Democratic Michigan Senator Gary Peters faulted anti-Trump lawyer Michael Avenatti Sunday, saying that his forwarding of a dubious sexual assault allegation against Justice Brett Kavanaugh was ultimately not helpful.
Avenatti's client Julie Swetnick initially claimed that when she attended high school parties with Brett Kavanaugh, she watched the Trump Supreme Court nominee spike punch with alcohol for the intention of partaking in gang rape. She also claimed on multiple occasions she saw Kavanaugh lined up outside a room as part of a "train" to rape women.
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At first Senate Democrats embraced the allegation, saying the FBI should investigate "all credible allegations" including "claims brought forward by Julie Swetnick."
But not long afterwards, Swetnick walked back her claims, now saying she could no longer say for sure she watched Kavanaugh spike punch. "I saw him around the punch…" she told NBC News. "I don’t know what he did, but I saw him by them." She also backtracked on the "train" claims, saying she merely saw boys "congregated" and "I didn't know what was occurring."
Many Republican senators, such as swing voter Sen. Susan Collins, cited the absurdity of the Swetnick allegation to help justify their support of Kavanaugh. "This outlandish allegation was put forth without any credible supporting evidence," Collins said in a Friday speech. "That such an allegation can find its way into the Supreme Court confirmation process is a stark reminder about why the presumption of innocence is so ingrained in our American consciousness."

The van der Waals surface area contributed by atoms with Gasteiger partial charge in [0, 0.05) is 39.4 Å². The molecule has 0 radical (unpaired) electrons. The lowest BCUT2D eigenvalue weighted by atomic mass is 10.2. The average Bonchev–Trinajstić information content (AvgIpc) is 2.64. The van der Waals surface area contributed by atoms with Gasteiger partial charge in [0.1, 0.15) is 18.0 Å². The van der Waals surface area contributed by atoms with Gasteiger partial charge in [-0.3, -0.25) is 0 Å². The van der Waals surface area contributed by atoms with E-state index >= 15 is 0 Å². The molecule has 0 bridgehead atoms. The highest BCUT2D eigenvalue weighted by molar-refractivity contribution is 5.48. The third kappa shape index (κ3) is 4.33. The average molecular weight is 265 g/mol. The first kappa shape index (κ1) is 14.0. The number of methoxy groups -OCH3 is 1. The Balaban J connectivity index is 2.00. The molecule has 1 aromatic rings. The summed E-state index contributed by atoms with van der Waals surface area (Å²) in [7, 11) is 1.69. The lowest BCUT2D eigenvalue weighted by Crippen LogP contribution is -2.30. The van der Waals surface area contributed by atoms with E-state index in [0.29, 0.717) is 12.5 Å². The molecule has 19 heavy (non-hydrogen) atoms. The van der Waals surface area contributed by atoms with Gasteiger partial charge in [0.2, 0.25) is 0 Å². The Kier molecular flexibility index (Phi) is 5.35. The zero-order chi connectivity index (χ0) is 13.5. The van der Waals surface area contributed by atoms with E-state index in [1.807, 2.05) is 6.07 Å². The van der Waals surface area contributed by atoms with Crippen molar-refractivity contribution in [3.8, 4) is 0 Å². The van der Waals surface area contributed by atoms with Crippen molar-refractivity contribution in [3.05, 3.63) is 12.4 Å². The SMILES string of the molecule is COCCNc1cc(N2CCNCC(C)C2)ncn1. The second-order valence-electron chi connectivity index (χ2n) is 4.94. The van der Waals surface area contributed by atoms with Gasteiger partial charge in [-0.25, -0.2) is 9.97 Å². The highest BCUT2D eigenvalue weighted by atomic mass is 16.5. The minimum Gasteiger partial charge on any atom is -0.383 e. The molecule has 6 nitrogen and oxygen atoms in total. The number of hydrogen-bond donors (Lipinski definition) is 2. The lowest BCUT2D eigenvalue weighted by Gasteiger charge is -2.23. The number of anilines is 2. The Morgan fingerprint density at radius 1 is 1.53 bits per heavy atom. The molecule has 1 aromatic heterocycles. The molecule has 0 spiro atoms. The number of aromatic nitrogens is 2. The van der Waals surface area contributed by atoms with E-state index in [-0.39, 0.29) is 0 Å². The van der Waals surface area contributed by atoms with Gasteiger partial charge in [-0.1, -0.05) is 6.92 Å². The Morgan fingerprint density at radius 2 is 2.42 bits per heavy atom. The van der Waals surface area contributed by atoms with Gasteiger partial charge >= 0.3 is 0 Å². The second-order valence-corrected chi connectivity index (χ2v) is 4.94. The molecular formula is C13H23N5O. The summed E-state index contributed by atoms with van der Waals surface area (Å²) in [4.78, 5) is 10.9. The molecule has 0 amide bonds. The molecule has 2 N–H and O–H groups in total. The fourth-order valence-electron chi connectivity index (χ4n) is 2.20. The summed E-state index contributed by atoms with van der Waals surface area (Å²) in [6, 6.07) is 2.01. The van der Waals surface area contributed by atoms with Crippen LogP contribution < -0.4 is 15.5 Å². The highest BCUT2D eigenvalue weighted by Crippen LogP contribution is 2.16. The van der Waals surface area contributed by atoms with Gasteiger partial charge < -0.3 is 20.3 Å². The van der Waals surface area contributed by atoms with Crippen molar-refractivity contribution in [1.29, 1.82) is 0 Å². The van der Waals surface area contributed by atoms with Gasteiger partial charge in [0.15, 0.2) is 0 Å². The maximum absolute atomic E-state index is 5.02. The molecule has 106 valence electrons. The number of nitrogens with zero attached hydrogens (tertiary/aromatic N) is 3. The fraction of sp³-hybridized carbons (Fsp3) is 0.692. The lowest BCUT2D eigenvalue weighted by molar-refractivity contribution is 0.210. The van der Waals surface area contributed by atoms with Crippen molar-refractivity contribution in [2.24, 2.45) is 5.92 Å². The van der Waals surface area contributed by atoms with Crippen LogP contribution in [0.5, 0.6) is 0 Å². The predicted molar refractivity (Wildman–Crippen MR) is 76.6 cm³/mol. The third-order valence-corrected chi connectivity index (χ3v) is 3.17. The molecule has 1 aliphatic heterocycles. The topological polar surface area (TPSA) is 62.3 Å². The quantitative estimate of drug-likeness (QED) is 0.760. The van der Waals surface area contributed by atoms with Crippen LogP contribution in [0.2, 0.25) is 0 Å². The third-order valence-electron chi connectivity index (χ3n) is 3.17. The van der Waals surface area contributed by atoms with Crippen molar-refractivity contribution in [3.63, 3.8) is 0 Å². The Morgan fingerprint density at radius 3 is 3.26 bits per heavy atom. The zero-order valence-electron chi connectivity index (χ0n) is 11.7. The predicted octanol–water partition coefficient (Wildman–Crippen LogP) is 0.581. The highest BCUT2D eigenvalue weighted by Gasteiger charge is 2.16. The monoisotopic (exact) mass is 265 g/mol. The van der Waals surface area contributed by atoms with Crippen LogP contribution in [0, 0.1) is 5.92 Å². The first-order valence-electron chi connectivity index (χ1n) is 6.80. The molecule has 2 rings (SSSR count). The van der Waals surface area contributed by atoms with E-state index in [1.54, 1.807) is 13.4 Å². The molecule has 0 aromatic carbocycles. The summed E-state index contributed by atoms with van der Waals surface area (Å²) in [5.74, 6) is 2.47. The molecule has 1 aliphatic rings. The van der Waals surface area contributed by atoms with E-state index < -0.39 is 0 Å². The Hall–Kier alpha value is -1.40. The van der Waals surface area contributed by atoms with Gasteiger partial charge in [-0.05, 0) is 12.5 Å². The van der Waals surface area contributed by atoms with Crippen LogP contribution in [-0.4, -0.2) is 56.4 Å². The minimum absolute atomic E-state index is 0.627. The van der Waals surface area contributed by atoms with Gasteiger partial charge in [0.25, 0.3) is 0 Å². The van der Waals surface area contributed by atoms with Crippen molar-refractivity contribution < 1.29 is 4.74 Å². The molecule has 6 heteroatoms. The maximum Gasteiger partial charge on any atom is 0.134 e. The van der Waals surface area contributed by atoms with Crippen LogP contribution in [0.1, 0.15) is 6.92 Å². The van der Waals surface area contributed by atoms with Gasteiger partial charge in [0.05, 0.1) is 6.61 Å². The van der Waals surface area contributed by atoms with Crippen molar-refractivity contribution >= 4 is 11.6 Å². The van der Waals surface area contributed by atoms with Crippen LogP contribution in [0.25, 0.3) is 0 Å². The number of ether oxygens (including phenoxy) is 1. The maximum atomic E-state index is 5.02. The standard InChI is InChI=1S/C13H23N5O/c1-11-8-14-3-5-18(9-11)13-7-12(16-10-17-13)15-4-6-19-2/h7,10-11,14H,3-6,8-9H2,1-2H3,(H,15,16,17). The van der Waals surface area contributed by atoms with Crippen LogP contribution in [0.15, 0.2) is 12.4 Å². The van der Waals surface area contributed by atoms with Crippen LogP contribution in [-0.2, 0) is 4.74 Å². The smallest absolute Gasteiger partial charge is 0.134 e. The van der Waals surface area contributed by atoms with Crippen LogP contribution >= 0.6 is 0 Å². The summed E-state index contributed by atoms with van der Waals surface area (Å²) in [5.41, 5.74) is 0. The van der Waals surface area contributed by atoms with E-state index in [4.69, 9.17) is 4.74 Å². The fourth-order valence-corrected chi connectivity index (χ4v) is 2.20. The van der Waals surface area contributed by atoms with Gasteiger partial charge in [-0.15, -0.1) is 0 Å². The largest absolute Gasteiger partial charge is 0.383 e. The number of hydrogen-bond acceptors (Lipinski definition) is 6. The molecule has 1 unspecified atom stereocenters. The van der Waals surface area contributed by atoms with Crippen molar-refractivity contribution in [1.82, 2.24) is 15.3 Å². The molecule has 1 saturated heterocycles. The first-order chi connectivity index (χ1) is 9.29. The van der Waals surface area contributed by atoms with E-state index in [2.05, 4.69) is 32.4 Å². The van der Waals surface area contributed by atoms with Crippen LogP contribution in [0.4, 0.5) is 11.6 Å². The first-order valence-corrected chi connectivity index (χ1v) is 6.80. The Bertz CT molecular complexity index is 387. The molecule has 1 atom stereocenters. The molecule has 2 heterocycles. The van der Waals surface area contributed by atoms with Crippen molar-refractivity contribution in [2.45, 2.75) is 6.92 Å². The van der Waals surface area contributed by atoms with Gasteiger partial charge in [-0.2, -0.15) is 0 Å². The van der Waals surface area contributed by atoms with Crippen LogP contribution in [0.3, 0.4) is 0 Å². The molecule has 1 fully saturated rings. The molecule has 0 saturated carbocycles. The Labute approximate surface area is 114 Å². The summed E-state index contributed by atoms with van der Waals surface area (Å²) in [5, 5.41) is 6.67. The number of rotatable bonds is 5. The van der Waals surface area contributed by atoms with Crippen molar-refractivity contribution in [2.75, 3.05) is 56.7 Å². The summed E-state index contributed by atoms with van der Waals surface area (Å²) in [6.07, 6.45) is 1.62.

When CNN asked several Senate Democrats and their aides about the Swetnick in the wake of Kavanaugh's close confirmation, they were open about the fact that it harmed their case.
"Well you know at some point there were a lot of folks coming forward making all sorts of accusations," Peters told CNN. "It turns it into a circus atmosphere and certainly that's not where we should be."
"I think we should have focused on the serious allegations that certainly appeared very credible to me that would be our best course of action," he continued.
Another anonymous Democratic Senator agreed, telling CNN that the allegation was "not helpful at all. I think Susan was always yes, but Avenatti was a useful foil."
"Democrats and the country would have been better off if Mr. Avenatti spent his time on his Iowa vanity project rather than meddling in Supreme Court fights," an anonymous Senate Democratic aide said. "His involvement set us back, absolutely."